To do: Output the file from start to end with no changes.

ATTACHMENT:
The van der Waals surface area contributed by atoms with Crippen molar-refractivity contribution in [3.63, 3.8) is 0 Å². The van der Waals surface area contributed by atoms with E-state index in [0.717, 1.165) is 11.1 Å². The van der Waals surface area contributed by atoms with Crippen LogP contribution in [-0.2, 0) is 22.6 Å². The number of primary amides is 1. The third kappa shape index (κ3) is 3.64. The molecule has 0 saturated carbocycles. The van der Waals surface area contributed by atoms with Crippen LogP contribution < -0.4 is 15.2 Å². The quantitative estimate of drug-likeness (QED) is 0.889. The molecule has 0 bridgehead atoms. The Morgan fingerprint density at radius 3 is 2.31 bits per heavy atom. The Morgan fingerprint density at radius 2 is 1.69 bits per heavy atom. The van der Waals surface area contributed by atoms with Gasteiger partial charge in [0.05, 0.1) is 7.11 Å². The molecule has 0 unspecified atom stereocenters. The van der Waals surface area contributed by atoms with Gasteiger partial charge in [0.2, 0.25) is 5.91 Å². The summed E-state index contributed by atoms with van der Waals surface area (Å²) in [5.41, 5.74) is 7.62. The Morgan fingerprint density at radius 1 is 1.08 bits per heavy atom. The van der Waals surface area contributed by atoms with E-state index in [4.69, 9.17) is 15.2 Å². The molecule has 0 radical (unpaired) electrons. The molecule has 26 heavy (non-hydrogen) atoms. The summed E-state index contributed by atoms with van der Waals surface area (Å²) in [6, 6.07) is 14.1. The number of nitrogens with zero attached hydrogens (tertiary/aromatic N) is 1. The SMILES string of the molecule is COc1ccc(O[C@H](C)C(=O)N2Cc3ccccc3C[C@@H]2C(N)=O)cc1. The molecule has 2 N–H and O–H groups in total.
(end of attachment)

The van der Waals surface area contributed by atoms with Crippen molar-refractivity contribution in [3.63, 3.8) is 0 Å². The van der Waals surface area contributed by atoms with E-state index in [0.717, 1.165) is 11.1 Å². The van der Waals surface area contributed by atoms with Crippen LogP contribution in [-0.2, 0) is 22.6 Å². The number of primary amides is 1. The third kappa shape index (κ3) is 3.64. The molecule has 0 saturated carbocycles. The van der Waals surface area contributed by atoms with Crippen LogP contribution < -0.4 is 15.2 Å². The quantitative estimate of drug-likeness (QED) is 0.889. The molecule has 0 bridgehead atoms. The Morgan fingerprint density at radius 3 is 2.31 bits per heavy atom. The Morgan fingerprint density at radius 2 is 1.69 bits per heavy atom. The van der Waals surface area contributed by atoms with Gasteiger partial charge in [0.05, 0.1) is 7.11 Å². The molecule has 0 unspecified atom stereocenters. The van der Waals surface area contributed by atoms with Gasteiger partial charge in [0.2, 0.25) is 5.91 Å². The summed E-state index contributed by atoms with van der Waals surface area (Å²) in [5.41, 5.74) is 7.62. The Morgan fingerprint density at radius 1 is 1.08 bits per heavy atom. The van der Waals surface area contributed by atoms with E-state index in [4.69, 9.17) is 15.2 Å². The molecule has 0 radical (unpaired) electrons. The molecule has 26 heavy (non-hydrogen) atoms. The summed E-state index contributed by atoms with van der Waals surface area (Å²) in [6, 6.07) is 14.1. The number of nitrogens with zero attached hydrogens (tertiary/aromatic N) is 1. The SMILES string of the molecule is COc1ccc(O[C@H](C)C(=O)N2Cc3ccccc3C[C@@H]2C(N)=O)cc1. The molecule has 2 N–H and O–H groups in total.